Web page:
The Daily Caller

The Daily Caller
              In this Aug. 14, 2013, photo, an embryologist works on embryo at the Create Health fertility clinic in south London. Since the first test-tube baby was born more than three decades ago, in vitro fertilization has become a sophisticated process with pricey incubators, specialized techniques and extensive screening. Now, scientists are going back to basics and testing a simpler and cheaper method intended mainly for use in developing countries. (AP Photo/Sang Tan)

‘Three-parent’ babies raise issues of government oversight, subsidies

Photo of Larry Lease
Larry Lease
Assistant Editor, Brenner Brief News

The Food and Drug Administration has considered, but rendered no decisions, on the merits and drawbacks of “three-parent babies,” the new lingo for embryos modified to place the nuclear DNA of the biological mother and father into the mitochondrial “shell” of a healthy donor. The procedure is intended only to eradicate diseases of the mitochondria, and the nuclear DNA of the baby is still from the biological mother and father. According to CNN, however, the procedure has both laymen and some medical ethicists worried about the possibility of “designer babies” or “super babies” being created using the same basic methods.

As the technology improves and proliferates to more medical clinics, will parents try to gain a competitive edge for their offspring by having their DNA tweaked, engineered, or augmented using the help of some donor DNA? To many opposed to the prospect of “designer” babies, the result would be similar to the 1997 film “Gattaca,” starring Ethan Hawke and Uma Thurman, in which society has evolved tiered strata based on genetic engineering. Only those who were genetically engineered to be free from any possible disease, defect, abnormality, or tendency toward shortness, fatness, or other sub-optimal condition were allowed to hold good jobs. Those who were not genetically engineered? They found work as menial laborers.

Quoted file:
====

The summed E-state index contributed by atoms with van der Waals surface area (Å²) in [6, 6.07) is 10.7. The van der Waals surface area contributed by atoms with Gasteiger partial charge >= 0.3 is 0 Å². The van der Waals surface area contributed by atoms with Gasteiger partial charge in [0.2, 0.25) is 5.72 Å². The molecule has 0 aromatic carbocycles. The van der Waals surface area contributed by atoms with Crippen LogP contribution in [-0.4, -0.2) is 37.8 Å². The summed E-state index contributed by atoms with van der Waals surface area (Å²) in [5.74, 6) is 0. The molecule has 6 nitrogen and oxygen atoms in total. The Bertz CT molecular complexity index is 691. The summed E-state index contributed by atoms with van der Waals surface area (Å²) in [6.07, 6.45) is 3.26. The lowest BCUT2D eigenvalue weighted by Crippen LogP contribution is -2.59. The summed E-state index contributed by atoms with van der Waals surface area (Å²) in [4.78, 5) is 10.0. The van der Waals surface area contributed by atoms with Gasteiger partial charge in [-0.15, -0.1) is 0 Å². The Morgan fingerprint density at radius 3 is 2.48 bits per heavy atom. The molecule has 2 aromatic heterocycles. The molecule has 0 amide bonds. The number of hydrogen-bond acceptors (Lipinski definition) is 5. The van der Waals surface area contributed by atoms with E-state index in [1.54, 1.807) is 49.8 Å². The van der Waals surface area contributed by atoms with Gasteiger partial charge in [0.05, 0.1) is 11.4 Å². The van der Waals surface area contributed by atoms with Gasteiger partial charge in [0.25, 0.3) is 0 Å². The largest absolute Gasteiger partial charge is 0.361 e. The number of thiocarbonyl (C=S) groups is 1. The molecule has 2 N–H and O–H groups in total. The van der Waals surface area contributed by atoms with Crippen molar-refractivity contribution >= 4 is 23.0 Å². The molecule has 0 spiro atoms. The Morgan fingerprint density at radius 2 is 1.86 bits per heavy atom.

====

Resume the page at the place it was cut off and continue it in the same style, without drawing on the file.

The FDA, and the wider powers of government, must weigh the potential for disease prevention and eradication against the likelihood of unethical genetic manipulation by the wealthy.

Though some supporters of the “three-baby” procedure argue that the situation is not an ethical “slippery slope”; I heartily disagree, though that does not mean I am completely against the procedure itself. Certain conditions should be treated with genetic methods. But what about others? Where is the line between a truly debilitating condition that should, if possible, be neutralized using genetic engineering at the in-vitro stage, and a medical condition that can be handled with conventional treatments?

The debate will cause untold agony. How could anyone subject youth to various diseases or conditions that could be neutralized before birth? On the other hand, how could anyone justify spending many thousands of dollars to genetically modify one embryo of a wealthy couple while so many live in abject poverty? Further, would it be fair for the wealthy, who have the means to pay for the treatment of medical conditions, to be able to eradicate those conditions at the embryonic stage with an up-front, lump-sum payment? Only the wealthy can afford the up-front price tag of genetic disease neutralization, but the poor will still bear the long-term sticker shock of having to pay for medicine and treatment for decades, in the end likely paying just as much, if not more, than the wealthy.

And what about conditions that are not true diseases but also lead to lower quality of life? And genetic diseases that have relatively little effect on quality of life in most instances? Which ones get treatment? I have red-green colorblindness, which has little impact on my life. Were I rich, would it be ethical for me to remove this genetic defect from my DNA, wanting to provide my offspring with every possible advantage? I am also short. Would it be ethical for me to pay to have a geneticist guarantee that implanted genes would help my son or daughter reach above-average height, knowing how much discrimination short people, particularly short men, receive throughout their lives?